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Running To The Passive Solar Prefab House Despite The Cold And Rain

It was rainy. It was cold. Instead of running from the weather, we packed up our visiting guest from Germany and hightailed it to the passive solar prefab! Because even without radiant solar heat, through the passive solar design and energy efficient SIP, it was warm and comfortable when we arrived!

Even on a rainy day, the prefab's natural daylighting made it easy to pore over magazines and play board games... a relaxing day with, for once, no chores, nothing to do but play music and read.
Rain, rain, rain. Nothing to do but relax, cook, take naps... ahhhhhh.

Eventually the rain ceased, the sun broke out, and a gorgeous autumn weekend emerged in Virginia.

At the passive solar, off grid prefab house, we are thinking about how far we can go by Doing More, With Less. So is Germany.

Recently I read an article, Germany Continues Exporting Electricity: Renewables Driving Down Prices Despite Closing Reactors | Renewable Energy News Article, where Jürgen Hubert expressed,
"So far, so good, though the real test will come this winter.
Rainy day: Still, light fills the house,
without need to draw on the solar power
and we are aware of power conservation.

I am by no means a fan of nuclear power, but the decision by the German government to switch off that many nuclear power plants at once may have been ill advised. They should have been phased out gradually, as more and more electricity from regenerative resources becomes available."
But sometimes fast change like this makes people realize they can DO WITH LESS, and maybe just need to get over that initial austere hurtle. 
I say: Use it as an opportunity to question, rethink everything. (Although I can only picture the many Germans in their 60s loudly complaining... heck, they rise up in offended distaste over apartment clothes lines and having offspring, ha.)

When I'm in the off grid prefab house, I think,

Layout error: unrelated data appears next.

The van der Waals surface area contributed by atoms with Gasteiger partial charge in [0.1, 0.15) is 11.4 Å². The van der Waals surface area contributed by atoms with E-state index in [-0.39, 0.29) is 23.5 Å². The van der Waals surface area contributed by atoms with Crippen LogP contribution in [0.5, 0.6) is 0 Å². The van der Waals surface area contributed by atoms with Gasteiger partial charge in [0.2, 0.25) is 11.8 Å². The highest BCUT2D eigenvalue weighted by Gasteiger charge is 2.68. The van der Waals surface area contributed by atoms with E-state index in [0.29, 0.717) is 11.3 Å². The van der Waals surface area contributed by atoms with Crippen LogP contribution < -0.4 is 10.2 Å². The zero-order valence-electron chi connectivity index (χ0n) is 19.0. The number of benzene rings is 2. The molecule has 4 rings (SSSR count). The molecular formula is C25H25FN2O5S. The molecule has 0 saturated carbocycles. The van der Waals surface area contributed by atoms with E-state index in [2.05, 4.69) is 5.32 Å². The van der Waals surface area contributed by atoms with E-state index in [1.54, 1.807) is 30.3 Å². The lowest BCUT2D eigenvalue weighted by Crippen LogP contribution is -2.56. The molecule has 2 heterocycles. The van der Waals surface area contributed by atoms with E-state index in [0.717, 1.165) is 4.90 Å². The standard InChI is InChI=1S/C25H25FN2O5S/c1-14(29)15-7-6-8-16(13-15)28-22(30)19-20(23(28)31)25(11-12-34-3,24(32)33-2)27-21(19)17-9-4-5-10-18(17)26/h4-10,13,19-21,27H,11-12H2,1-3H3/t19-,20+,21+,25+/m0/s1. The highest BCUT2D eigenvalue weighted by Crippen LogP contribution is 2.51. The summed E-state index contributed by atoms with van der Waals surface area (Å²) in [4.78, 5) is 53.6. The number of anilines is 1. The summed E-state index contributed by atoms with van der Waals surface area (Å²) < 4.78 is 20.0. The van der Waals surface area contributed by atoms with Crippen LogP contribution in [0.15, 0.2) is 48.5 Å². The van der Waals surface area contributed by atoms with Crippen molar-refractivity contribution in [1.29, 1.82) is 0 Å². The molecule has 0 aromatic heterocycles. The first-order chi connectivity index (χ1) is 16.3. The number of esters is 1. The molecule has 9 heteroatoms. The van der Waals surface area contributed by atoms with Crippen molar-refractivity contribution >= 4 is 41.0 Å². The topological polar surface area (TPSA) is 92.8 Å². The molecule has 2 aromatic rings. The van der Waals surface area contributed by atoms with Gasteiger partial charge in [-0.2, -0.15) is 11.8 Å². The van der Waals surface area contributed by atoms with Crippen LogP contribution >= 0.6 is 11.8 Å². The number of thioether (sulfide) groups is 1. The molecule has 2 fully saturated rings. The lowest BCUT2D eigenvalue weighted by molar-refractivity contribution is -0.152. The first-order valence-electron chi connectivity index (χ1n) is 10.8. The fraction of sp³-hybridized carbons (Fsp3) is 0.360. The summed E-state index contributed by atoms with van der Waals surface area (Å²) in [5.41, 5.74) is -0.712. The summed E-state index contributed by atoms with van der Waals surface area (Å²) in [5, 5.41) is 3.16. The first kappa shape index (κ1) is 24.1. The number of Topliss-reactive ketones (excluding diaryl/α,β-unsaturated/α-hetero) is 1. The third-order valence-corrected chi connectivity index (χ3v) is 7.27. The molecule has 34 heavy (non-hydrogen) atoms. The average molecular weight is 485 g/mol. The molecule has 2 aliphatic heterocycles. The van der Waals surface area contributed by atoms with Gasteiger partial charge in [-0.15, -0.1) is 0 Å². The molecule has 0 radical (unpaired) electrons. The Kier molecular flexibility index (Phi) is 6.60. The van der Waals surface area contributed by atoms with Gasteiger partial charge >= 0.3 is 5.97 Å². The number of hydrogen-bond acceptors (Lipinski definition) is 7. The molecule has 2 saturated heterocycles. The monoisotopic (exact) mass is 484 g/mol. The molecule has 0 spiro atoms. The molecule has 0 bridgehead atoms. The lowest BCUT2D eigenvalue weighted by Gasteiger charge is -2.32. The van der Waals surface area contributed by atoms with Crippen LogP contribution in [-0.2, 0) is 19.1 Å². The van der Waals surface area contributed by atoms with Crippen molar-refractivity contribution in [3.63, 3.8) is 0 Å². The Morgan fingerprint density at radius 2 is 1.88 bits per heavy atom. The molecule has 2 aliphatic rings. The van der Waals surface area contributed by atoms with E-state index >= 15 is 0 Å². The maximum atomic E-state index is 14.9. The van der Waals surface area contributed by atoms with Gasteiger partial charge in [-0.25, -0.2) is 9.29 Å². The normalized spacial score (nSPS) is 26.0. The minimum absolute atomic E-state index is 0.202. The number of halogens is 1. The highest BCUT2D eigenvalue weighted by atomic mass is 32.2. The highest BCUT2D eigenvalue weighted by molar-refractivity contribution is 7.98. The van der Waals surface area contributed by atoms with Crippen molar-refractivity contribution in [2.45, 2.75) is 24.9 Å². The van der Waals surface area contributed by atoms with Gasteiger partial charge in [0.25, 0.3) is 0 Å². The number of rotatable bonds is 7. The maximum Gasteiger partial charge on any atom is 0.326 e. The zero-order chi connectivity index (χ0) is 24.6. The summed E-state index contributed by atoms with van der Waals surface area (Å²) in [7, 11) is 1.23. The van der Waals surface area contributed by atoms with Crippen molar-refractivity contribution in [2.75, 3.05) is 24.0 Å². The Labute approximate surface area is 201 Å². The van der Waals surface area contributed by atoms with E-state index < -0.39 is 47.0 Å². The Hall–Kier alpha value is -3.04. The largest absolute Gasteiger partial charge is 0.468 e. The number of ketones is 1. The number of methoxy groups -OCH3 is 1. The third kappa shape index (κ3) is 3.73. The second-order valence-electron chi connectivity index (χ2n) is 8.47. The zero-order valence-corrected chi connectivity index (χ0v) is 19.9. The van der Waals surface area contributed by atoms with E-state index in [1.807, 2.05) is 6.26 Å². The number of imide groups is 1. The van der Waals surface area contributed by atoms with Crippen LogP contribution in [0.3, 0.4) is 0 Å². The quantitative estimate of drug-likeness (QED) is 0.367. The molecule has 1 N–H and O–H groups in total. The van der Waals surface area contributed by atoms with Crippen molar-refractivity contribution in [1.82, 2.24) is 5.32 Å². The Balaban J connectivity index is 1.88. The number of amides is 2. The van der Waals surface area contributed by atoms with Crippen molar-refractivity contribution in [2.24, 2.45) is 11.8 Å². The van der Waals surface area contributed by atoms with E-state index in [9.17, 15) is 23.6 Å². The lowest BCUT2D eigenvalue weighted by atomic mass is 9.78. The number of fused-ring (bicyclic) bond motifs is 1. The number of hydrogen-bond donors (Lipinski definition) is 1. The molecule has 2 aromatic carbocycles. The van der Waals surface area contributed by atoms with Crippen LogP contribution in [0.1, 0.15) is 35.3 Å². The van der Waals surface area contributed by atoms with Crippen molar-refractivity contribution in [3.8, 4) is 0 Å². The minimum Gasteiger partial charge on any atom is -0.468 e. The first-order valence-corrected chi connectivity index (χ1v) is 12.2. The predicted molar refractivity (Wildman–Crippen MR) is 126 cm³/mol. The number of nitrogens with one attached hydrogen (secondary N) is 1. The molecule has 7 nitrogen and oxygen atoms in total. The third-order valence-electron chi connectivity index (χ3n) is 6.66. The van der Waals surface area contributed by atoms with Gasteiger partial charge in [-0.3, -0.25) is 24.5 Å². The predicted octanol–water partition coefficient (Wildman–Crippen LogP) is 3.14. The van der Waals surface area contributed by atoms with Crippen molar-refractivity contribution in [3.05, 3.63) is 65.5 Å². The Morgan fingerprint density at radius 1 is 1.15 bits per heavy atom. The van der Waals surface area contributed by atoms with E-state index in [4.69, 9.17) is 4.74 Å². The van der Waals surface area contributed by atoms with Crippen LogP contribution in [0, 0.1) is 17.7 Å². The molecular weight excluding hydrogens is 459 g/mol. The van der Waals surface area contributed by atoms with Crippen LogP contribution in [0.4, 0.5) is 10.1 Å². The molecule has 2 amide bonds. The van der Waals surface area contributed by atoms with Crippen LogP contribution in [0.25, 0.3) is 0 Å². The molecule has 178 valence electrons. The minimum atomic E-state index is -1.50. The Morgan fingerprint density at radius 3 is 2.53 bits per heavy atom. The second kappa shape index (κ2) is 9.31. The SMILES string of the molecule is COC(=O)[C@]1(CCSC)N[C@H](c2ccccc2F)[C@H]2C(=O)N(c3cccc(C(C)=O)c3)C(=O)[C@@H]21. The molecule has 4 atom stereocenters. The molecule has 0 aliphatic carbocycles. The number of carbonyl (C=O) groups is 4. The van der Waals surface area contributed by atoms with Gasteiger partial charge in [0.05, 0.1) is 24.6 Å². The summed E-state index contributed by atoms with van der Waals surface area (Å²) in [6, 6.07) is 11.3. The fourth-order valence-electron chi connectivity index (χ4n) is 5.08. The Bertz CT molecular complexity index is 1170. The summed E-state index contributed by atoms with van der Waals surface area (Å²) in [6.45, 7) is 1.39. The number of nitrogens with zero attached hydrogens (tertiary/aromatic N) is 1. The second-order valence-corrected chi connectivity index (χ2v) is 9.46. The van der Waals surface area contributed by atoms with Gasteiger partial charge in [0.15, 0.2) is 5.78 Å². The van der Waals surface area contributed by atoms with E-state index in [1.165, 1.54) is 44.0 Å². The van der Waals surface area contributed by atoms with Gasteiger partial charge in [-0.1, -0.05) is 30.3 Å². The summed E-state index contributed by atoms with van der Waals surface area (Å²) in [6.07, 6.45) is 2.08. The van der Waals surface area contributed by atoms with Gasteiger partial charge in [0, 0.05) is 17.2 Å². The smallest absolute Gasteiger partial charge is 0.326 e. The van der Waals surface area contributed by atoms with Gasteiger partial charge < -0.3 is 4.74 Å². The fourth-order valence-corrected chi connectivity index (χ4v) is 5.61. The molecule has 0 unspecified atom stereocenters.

"Well, I have an 1,800 gallon cistern. I know it's full, yet... I am the Queen Of 1" Baths. I have half of the double sink in the kitchen which I use as rinse water for dish soaking, for rinsing... I treat water like... Like you only have 1,800 gallons and it may not rain for months."

Well, it's been raining aplenty here. BUT: Rain is not a known variable. If everyone treated water preciously in Virginia, how many reservoirs would we still need? Same thing with power.

Everywhere, try to see beauty, light. But still...  sometimes smile knowingly, darkly...

Halloween approaches!

Mid-Century Modern
Holiday Photoshoot, with dawg.
However, for ourselves, in the mid-century modern ranch house in Richmond, it has been Christmas for WEEKS.

If you live here, you might have seen us *frantically* decorating the mid-century modern house for Christmas a few weeks ago...
Yes, Christmas...

Even as I started preparing for our "Camping Weekend" at the off grid prefab house kit at the beginning of October, because someone's child wanted a Camping Birthday Party (that ended up being a Pack Everyone Into The Prefab For A Slumber Party), locating tents and gathering ingredients to make camping food for 25ish people... I was notified by Richmond Magazine's R Home that they wanted to shoot our mid-century house the following Tuesday...

And could I please, since it would be published during the holidays,  could I please decorate the house for... 

Bring on the vintage silver tinsel tree!

I wondered if the art director would approve our traditional family ornaments:  recycled, emptied PBR cans. 
(Where, around September, we jokingly start serving PBR to our guests and collecting "ornaments"...)
They didn't, ha. That's ok:

I polished silver.